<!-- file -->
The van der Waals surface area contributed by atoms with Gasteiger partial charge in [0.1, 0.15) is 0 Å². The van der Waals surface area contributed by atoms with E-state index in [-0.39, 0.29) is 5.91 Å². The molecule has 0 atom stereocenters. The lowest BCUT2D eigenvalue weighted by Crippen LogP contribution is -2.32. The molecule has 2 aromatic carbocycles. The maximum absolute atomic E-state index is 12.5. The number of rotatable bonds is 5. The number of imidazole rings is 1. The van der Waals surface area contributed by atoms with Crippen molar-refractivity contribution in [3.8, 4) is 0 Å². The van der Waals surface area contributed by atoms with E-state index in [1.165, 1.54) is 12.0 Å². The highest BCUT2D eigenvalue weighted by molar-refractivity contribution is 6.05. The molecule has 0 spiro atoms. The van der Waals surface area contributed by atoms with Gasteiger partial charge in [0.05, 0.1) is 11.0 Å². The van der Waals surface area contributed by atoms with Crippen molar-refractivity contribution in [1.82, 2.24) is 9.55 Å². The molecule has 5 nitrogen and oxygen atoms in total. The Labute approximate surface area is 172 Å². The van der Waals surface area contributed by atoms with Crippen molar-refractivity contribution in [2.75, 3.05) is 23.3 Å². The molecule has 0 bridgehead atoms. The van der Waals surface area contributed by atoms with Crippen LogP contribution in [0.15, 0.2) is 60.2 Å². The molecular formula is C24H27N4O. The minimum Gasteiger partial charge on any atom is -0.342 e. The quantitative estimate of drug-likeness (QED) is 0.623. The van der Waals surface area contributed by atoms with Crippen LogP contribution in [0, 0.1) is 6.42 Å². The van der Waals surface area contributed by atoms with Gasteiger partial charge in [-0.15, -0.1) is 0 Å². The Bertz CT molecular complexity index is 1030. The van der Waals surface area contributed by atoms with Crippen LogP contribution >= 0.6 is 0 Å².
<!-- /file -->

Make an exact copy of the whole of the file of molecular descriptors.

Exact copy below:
The van der Waals surface area contributed by atoms with Gasteiger partial charge in [0.1, 0.15) is 0 Å². The van der Waals surface area contributed by atoms with E-state index in [-0.39, 0.29) is 5.91 Å². The molecule has 0 atom stereocenters. The lowest BCUT2D eigenvalue weighted by Crippen LogP contribution is -2.32. The molecule has 2 aromatic carbocycles. The maximum absolute atomic E-state index is 12.5. The number of rotatable bonds is 5. The number of imidazole rings is 1. The van der Waals surface area contributed by atoms with Crippen molar-refractivity contribution in [3.8, 4) is 0 Å². The van der Waals surface area contributed by atoms with E-state index in [1.165, 1.54) is 12.0 Å². The highest BCUT2D eigenvalue weighted by molar-refractivity contribution is 6.05. The molecule has 0 spiro atoms. The van der Waals surface area contributed by atoms with Gasteiger partial charge in [0.05, 0.1) is 11.0 Å². The van der Waals surface area contributed by atoms with Crippen molar-refractivity contribution in [1.82, 2.24) is 9.55 Å². The molecule has 5 nitrogen and oxygen atoms in total. The Labute approximate surface area is 172 Å². The van der Waals surface area contributed by atoms with Crippen molar-refractivity contribution in [2.75, 3.05) is 23.3 Å². The molecule has 0 bridgehead atoms. The van der Waals surface area contributed by atoms with Crippen LogP contribution in [0.15, 0.2) is 60.2 Å². The molecular formula is C24H27N4O. The minimum Gasteiger partial charge on any atom is -0.342 e. The quantitative estimate of drug-likeness (QED) is 0.623. The van der Waals surface area contributed by atoms with Crippen LogP contribution in [0, 0.1) is 6.42 Å². The van der Waals surface area contributed by atoms with Gasteiger partial charge in [-0.15, -0.1) is 0 Å². The Bertz CT molecular complexity index is 1030. The van der Waals surface area contributed by atoms with Crippen LogP contribution >= 0.6 is 0 Å².